For this, placing our reliance on comparative jurisdiction, it becomes evident that worldwide, from countries like Spain, South Africa, Sweden, New Zealand, to Australia, it has been the Parliament, not the courts, that has addressed the issue of legalisation of same-sex marriage. Drawing parallels with the present issue of same-sex marriage before the Supreme Court of India, it is noteworthy to consider the case of Costa Rica, where the Supreme Court ruled the ban on same-sex marriage as unconstitutional but subsequently handed the matter over to the government to take action within a limited time frame of 18 months.

Moreover, even assuming hypothetically that the Supreme Court of India embarks upon judicial legislation to legalise same-sex marriage, the restriction under Article 141 prevails. The judicial law would apply to “all courts within the territory of India,” which should not be misconstrued as encompassing the entirety of the country.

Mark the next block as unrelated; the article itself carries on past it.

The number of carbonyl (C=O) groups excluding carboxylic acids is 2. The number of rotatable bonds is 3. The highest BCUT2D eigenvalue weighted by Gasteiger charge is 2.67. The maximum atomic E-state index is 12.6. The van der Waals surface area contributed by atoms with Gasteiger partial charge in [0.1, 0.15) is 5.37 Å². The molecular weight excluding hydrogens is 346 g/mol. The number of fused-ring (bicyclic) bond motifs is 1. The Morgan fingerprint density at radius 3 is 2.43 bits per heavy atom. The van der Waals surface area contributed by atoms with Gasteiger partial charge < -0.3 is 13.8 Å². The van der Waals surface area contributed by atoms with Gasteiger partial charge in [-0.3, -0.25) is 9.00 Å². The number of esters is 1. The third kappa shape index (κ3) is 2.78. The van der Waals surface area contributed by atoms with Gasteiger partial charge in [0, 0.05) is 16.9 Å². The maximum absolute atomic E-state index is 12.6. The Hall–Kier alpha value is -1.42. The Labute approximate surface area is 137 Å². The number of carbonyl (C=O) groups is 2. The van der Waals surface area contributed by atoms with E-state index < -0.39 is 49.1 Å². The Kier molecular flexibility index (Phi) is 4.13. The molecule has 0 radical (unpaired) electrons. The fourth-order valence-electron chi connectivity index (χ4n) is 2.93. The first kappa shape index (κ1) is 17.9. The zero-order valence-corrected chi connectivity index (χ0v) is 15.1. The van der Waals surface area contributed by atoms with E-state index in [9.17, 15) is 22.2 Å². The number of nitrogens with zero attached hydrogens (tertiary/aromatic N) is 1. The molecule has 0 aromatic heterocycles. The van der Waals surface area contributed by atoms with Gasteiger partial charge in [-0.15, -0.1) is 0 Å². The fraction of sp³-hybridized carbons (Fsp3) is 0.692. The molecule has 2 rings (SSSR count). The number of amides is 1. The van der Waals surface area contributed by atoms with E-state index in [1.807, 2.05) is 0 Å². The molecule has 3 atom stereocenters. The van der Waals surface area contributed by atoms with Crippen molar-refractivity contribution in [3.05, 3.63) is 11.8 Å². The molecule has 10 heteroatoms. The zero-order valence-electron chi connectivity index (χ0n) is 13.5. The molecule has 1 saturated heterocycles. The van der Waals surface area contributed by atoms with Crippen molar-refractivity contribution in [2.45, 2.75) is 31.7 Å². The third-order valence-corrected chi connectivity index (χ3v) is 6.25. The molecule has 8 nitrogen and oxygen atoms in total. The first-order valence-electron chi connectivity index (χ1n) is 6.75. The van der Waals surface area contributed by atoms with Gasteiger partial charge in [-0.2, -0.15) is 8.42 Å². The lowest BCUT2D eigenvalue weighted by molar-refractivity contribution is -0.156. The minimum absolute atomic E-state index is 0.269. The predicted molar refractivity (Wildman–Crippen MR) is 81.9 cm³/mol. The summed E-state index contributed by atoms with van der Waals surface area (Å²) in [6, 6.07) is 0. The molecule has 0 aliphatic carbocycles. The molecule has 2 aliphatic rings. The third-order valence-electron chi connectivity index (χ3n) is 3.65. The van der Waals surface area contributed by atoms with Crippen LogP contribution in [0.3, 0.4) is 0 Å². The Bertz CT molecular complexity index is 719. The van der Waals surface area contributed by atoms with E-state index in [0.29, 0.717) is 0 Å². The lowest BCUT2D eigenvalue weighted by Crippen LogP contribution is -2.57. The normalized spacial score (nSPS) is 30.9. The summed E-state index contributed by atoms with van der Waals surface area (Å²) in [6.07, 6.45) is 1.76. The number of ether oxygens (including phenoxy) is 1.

Therefore, as we navigate this constitutional terrain, let us uphold the delicate balance between the judiciary and the legislature, respecting their respective roles in the pursuit of a just and inclusive society. Hence, the path forward is akin to uncharted waters, where the dice favour the legislature due to imposed restrictions on judicial powers in drafting legislation.

As we contemplate the way forward, marriage equality requires a harmonious interplay between the judiciary and the legislature. While the Supreme Court’s judgment holds weight and serves as a beacon of progress, it is the legislature that can translate this vision into a concrete reality. By taking the initiative to enact legislation, lawmakers can ensure that marriage equality is not only recognised legally but also embedded within the social fabric of our nation.

Embarking on this transformative journey, let us remember that the goal is not only legal recognition but also the genuine acceptance and inclusion of all individuals in society. So, the forthcoming judgment of the Supreme Court of India holds immense significance, as it has the potential to reshape the legal landscape and usher in a new era of inclusivity and equality, and serves as a catalyst for change, inspiring legislators to seize the opportunity and enact laws that reflect the aspirations of a progressive society.

(Sonal Gupta and Divik Mathur are both practicing advocates at the Supreme Court of India. The views expressed here do not necessarily reflect those of Media India Group.)